Mass incarceration[edit]

Several scholars have linked mass incarceration of the poor in the United States with the rise of neoliberalism.[36][37][38][39] Sociologist Loïc Wacquant and Marxist economic geographer David Harvey have argued that the criminalization of poverty and mass incarceration is a neoliberal policy for dealing with social instability among economically marginalized populations.[40][41] According to Wacquant, this situation follows the implementation of other neoliberal policies, which have allowed for the retrenchment of the social welfare state and the rise of punitive workfare, whilst increasing gentrification of urban areas, privatization of public functions, the shrinking of collective protections for the working class via economic deregulation and the rise of underpaid, precarious wage labor.[42][43] By contrast, it is extremely lenient in dealing with those in the upper echelons of society, in particular when it comes to economic crimes of the upper class and corporations such as fraud, embezzlement, insider trading, credit and insurance fraud, money laundering and violation of commerce and labor codes.[40][44] According to Wacquant, neoliberalism does not shrink government, but instead sets up a "centaur state" with little governmental oversight for those at the top and strict control of those at the bottom.[40][45]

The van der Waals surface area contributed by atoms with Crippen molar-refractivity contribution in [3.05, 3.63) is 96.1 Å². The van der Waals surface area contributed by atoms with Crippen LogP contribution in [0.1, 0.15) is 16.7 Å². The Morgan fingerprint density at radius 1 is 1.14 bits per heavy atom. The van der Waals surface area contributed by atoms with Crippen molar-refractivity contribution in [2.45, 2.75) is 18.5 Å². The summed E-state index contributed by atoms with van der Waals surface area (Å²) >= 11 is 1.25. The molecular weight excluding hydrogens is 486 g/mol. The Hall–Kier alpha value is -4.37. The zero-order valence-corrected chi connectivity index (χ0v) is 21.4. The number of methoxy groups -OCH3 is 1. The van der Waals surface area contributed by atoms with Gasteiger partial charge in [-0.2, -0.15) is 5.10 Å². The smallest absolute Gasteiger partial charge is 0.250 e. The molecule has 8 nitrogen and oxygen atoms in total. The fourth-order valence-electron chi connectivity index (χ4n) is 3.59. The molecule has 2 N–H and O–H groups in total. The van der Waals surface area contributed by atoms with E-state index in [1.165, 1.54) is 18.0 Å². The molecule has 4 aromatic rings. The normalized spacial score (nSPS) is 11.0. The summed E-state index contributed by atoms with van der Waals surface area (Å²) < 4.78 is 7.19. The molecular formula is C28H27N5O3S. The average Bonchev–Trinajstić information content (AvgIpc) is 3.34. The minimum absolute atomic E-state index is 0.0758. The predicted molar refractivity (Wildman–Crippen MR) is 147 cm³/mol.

In his 2014 book, Mark Blyth claims that austerity not only fails to stimulate growth, but effectively passes that debt down to the working classes.[46] As such, many academics such as Andrew Gamble view Austerity in Britain less as an economic necessity, and more as a tool of statecraft, driven by ideology and not economic requirements.[47] A study published in The BMJ in November 2017 found the Conservative government austerity programme had been linked to approximately 120,000 deaths since 2010; however, this was disputed, for example on the grounds that it was an observational study which did not show cause and effect.[48][49] More studies claim adverse effects of austerity on population health, which include an increase in the mortality rate among pensioners which has been linked to unprecedented reductions in income support,[50] an increase in suicides and the prescription of antidepressants for patients with mental health issues,[51] and an increase in violence, self-harm, and suicide in prisons.[52][53]